Icinga 2 Config Sync: DIY Edition

by | Jan 21, 2021

Two weeks ago, Icinga 2 Config Sync: Behind the Scenes explained how the config sync in Icinga 2 works and how you can look behind the scenes. Today, we will put our knowledge from that post to the test and try to manually replicate the config sync. The most important takeaways will be recapped in this post, but if you are interested and have the time, the other post is also worth a read.

So why do we want to do this manually when Icinga can do it automatically for us? First of all, we do it as a finger exercise and to see how much easier it is to let Icinga do the job. However, there may be situations where you could find this useful in practice, for example if you have some especially sensitive host, where you don’t want automatic config changes but instead want to review every change by hand.

Test Setup

Visualization of the cluster

We will use the same cluster in this post as in the previous one: a single master node with two satellite zones with one agent each. These two agents are used to demonstrate how the config has to be distributed with and without use of the command endpoint feature. In contrast to the previous post, you might want to set accept_config = false in /etc/icinga2/features-enabled/api.conf throughout the cluster. Leaving this enabled is fine though, as it won’t interfere with anything in this post.

The following config snippets assume that host objects for agent-1 and agent-2 already exist, as well as a fairly common generic-service template. If these don’t exist, just add them to each snippet that references them.

Agent with Local Scheduling

So let’s start by adding a new service on agent-1. On this agent, we want to perform both the check scheduling and execution locally, therefore the config of course has to be added to the agent itself. Since this is just a proof of concept, we just append all our configuration directly to /etc/icinga2/icinga.conf. In a real-world setup you would want to structure your configuration in a more meaningful way.

root@agent-1:~# cat >> /etc/icinga2/icinga2.conf <<EOF

object Service "load" {
  import "generic-service"
  host_name = "agent-1"
  check_command = "load"
}

EOF
root@agent-1:~# systemctl reload icinga2

If we now take a look at Icinga Web 2, we won’t find this new service, even though we can see in the logs of agent-1 that checks are executed. This is because master is not aware of the service yet as we didn’t let Icinga sync the definition. So to fix this, we add the same object definition on master. Note there is an additional line explicitly specifying the zone of the object in order to prevent the node from scheduling checks locally.

root@master:~# cat >> /etc/icinga2/icinga2.conf <<EOF

object Service "load" {
  import "generic-service"
  host_name = "agent-1"
  check_command = "load"
  zone = "agent-1"
}

EOF
root@master:~# systemctl reload icinga2

If we take another look at the web interface, we can report partial success: the service shows up but remains in the PENDING state and is shown as overdue (as symbolized by the small clock icon):

Service load on host agent-1 is in PENDING state

We would be done now if agent-1 was directly connected to master. However, in this setup, there is satellite-1 in between and therefore has to also be aware of the service to forward messages properly. To achieve this, we add the very same config snippet on satellite-1:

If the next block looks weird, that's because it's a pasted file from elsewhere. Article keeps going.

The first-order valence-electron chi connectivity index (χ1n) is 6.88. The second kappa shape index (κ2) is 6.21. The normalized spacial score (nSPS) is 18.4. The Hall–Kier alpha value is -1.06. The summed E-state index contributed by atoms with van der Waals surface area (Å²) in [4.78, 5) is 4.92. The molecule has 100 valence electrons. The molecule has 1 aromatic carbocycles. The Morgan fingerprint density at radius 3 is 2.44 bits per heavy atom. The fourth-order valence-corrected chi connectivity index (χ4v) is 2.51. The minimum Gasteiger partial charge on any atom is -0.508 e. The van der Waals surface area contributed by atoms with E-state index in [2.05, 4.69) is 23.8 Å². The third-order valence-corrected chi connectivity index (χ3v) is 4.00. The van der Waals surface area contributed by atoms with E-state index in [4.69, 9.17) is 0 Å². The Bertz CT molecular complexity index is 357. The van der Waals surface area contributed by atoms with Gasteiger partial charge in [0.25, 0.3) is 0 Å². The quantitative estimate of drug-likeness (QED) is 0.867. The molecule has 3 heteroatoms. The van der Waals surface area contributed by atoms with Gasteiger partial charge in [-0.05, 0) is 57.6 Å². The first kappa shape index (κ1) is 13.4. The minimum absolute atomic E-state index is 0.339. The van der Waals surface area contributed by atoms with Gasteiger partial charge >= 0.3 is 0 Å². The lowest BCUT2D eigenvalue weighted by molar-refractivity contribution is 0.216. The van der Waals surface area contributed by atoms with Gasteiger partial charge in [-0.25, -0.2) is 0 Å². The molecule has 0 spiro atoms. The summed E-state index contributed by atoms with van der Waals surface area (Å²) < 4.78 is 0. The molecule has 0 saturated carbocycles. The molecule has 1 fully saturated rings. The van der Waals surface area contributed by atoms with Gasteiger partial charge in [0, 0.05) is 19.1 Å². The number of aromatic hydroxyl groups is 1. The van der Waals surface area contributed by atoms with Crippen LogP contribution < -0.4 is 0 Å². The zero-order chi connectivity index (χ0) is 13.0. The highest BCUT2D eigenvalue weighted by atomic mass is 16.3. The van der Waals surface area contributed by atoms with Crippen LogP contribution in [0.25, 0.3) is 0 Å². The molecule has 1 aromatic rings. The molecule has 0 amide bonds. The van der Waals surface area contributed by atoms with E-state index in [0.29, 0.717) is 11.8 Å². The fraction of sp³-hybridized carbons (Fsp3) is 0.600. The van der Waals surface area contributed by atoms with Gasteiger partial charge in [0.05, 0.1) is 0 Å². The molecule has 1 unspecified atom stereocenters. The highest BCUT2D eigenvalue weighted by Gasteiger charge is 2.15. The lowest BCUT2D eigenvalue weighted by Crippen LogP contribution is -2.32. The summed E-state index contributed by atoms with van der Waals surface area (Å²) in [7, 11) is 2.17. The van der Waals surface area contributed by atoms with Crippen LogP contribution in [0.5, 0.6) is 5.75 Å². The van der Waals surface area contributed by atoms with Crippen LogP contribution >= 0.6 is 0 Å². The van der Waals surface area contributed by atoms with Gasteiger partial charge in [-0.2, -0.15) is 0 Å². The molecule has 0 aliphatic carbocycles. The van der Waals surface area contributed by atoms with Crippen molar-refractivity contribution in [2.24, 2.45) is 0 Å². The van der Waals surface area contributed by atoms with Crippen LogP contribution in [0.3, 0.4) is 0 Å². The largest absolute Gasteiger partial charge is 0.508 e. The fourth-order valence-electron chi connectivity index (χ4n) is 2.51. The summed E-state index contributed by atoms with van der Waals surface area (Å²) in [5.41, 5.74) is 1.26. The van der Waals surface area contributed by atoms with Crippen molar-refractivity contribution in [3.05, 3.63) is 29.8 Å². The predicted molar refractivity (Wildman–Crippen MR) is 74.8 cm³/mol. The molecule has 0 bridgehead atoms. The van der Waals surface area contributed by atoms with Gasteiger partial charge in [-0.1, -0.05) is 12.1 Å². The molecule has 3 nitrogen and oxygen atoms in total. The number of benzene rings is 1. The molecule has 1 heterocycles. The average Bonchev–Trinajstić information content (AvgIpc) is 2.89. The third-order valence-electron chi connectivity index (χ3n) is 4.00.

root@satellite-1:~# cat >> /etc/icinga2/icinga2.conf <<EOF

object Service "load" {
  import "generic-service"
  host_name = "agent-1"
  check_command = "load"
  zone = "agent-1"
}

EOF
root@satellite-1:~# systemctl reload icinga2

Indeed, this was the only missing part, now the service is properly checked and the results show up as they should:

Service load on host agent-1 is in OK state

Agent as Command Endpoint

Next, we want to add a service that is checked on agent-2 using the command endpoint feature, i.e. let satellite-2 schedule the checks and delegate the execution to agent-2. Let’s start by adding a service object on master (the order in which you add the config across the nodes doesn’t matter, you just have to do it on all that need it). Note that the zone of the object is now the parent zone of the endpoint we want to schedule on, in this case satellite-2.

root@master:~# cat >> /etc/icinga2/icinga2.conf <<EOF

object Service "load" {
  import "generic-service"
  host_name = "agent-2"
  check_command = "load"
  command_endpoint = "agent-2"
  zone = "satellite-2"
}

EOF
root@master:~# systemctl reload icinga2

Just like before, this will create an overdue service as the config is not yet consistent across the cluster:

Service load on host agent-2 is in PENDING state

To fix this, the same config snippet has to be added on satellite-2. Here you could also omit the explicit zone name as it’s the local zone and thus the default value.

root@satellite-2:~# cat >> /etc/icinga2/icinga2.conf <<EOF

object Service "load" {
  import "generic-service"
  host_name = "agent-2"
  check_command = "load"
  command_endpoint = "agent-2"
  zone = "satellite-2"
}

EOF
root@satellite-2:~# systemctl reload icinga2

Even though we have added nothing on agent-2, this service is now properly checked thanks to the command endpoint feature:

Service load on host agent-2 is in PENDING state

So if satellite-2 didn’t exist and agent-2 was a direct child of master, there would be no need to sync configuration at all if all check commands needed are already defined in the Icinga Template Library. So for a small cluster with only to levels, this gives a nice setup with fewer moving parts.

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